United Arab Emirates-based First Abu Dhabi Bank (FAB) has revealed that it considered making a potential bid for London-headquartered Standard Chartered.
In a stock exchange filing, the bank said: “First Abu Dhabi Bank confirms that it had previously been at the very early stages of evaluating a possible offer for Standard Chartered, but as of the date of this announcement, is no longer doing so.”
Earlier, Bloomberg reported that for over six months, FAB had been assessing Standard Chartered as it considered bidding for the bank.
Sources told the publication that the middle east bank was considering a full take-over of Standard Chartered.
The firm had roped in financial advisers, but a formal offer was not made, they said.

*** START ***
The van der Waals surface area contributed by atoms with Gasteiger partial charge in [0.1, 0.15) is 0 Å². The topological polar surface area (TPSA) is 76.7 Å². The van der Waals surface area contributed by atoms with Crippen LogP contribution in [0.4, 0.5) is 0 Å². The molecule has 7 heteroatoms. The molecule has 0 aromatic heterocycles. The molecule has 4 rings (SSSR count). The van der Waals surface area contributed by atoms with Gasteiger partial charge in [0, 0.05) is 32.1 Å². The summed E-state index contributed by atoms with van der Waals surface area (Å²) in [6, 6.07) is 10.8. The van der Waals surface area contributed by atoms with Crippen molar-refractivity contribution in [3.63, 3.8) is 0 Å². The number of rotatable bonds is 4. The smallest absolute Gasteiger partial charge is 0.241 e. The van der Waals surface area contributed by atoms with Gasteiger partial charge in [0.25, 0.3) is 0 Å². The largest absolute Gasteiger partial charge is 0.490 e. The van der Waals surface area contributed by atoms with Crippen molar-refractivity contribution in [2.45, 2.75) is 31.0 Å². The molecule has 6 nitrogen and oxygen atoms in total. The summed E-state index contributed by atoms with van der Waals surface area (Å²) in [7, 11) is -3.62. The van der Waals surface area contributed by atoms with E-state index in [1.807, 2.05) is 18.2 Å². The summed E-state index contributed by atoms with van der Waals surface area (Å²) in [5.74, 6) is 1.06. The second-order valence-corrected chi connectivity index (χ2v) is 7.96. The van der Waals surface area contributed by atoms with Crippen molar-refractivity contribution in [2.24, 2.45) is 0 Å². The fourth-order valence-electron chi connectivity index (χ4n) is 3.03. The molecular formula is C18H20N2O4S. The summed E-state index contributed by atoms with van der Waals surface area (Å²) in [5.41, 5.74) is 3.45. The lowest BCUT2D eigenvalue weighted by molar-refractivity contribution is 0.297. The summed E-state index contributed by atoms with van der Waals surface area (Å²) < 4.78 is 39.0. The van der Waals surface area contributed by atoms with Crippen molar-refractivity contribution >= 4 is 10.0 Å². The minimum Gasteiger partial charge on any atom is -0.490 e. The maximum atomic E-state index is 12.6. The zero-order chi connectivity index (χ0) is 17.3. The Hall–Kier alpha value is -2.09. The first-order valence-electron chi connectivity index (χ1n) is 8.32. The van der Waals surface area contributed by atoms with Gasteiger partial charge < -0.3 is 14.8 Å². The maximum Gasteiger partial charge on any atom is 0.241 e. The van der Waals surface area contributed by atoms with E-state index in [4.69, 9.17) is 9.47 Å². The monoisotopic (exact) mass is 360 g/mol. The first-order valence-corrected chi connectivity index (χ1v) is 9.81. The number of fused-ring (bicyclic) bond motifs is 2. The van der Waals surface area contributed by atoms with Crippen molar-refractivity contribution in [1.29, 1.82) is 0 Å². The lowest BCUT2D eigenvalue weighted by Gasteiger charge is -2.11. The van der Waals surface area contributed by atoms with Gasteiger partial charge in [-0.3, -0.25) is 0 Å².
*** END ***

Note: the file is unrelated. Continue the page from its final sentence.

FAB was also open to other arrangements including the acquisition of a part of the UK-based bank, one of the sources said, adding that any deal would have faced roadblocks due to the complexity of the transaction.
As per the UK’s acquisition norms, FAB’s announcement means that it cannot bid for Standard Chartered within the next six months, without consent from the UK bank’s board or in absence of an entity willing to acquire the lender.
The merger would have created a bank with more than $1 trillion in assets.
With operations in 59 markets across the globe and some 85,000 staff, Standard Chartered has failed to boost its revenue in recent years.
Over the last decade, rivals such as Barclays and JPMorgan reportedly expressed interest in buying Standard Chartered but a deal could not materialise.